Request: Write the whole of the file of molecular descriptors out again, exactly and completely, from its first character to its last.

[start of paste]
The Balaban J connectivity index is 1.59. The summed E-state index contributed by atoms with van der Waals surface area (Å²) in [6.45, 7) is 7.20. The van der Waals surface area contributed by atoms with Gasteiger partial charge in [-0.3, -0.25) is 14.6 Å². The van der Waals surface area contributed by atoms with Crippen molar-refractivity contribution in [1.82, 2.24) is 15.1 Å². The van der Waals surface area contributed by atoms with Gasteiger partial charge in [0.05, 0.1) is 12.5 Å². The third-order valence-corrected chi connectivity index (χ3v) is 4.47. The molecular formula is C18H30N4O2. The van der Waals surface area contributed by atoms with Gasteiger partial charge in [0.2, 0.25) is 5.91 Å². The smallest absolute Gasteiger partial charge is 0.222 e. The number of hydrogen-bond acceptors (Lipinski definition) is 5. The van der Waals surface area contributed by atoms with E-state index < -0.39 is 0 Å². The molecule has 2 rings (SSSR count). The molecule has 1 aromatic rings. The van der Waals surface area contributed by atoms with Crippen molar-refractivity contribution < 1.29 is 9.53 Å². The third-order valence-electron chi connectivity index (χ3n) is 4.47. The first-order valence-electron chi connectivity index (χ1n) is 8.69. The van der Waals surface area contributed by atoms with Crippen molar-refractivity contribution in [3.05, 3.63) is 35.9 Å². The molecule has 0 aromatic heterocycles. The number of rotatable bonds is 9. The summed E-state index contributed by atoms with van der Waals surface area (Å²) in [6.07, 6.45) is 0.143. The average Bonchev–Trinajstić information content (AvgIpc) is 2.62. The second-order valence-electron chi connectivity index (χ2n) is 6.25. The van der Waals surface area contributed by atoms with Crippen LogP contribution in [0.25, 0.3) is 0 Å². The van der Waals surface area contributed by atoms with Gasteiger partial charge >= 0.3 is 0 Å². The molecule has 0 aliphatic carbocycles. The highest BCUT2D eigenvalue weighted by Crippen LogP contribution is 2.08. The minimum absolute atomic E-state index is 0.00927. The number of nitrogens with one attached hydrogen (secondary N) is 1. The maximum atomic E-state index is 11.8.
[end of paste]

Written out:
The Balaban J connectivity index is 1.59. The summed E-state index contributed by atoms with van der Waals surface area (Å²) in [6.45, 7) is 7.20. The van der Waals surface area contributed by atoms with Gasteiger partial charge in [-0.3, -0.25) is 14.6 Å². The van der Waals surface area contributed by atoms with Crippen molar-refractivity contribution in [1.82, 2.24) is 15.1 Å². The van der Waals surface area contributed by atoms with Gasteiger partial charge in [0.05, 0.1) is 12.5 Å². The third-order valence-corrected chi connectivity index (χ3v) is 4.47. The molecular formula is C18H30N4O2. The van der Waals surface area contributed by atoms with Gasteiger partial charge in [0.2, 0.25) is 5.91 Å². The smallest absolute Gasteiger partial charge is 0.222 e. The number of hydrogen-bond acceptors (Lipinski definition) is 5. The van der Waals surface area contributed by atoms with E-state index < -0.39 is 0 Å². The molecule has 2 rings (SSSR count). The molecule has 1 aromatic rings. The van der Waals surface area contributed by atoms with Crippen molar-refractivity contribution < 1.29 is 9.53 Å². The third-order valence-electron chi connectivity index (χ3n) is 4.47. The first-order valence-electron chi connectivity index (χ1n) is 8.69. The van der Waals surface area contributed by atoms with Crippen molar-refractivity contribution in [3.05, 3.63) is 35.9 Å². The molecule has 0 aromatic heterocycles. The number of rotatable bonds is 9. The summed E-state index contributed by atoms with van der Waals surface area (Å²) in [6.07, 6.45) is 0.143. The average Bonchev–Trinajstić information content (AvgIpc) is 2.62. The second-order valence-electron chi connectivity index (χ2n) is 6.25. The van der Waals surface area contributed by atoms with Crippen LogP contribution in [0.25, 0.3) is 0 Å². The van der Waals surface area contributed by atoms with Gasteiger partial charge >= 0.3 is 0 Å². The molecule has 0 aliphatic carbocycles. The highest BCUT2D eigenvalue weighted by Crippen LogP contribution is 2.08. The minimum absolute atomic E-state index is 0.00927. The number of nitrogens with one attached hydrogen (secondary N) is 1. The maximum atomic E-state index is 11.8.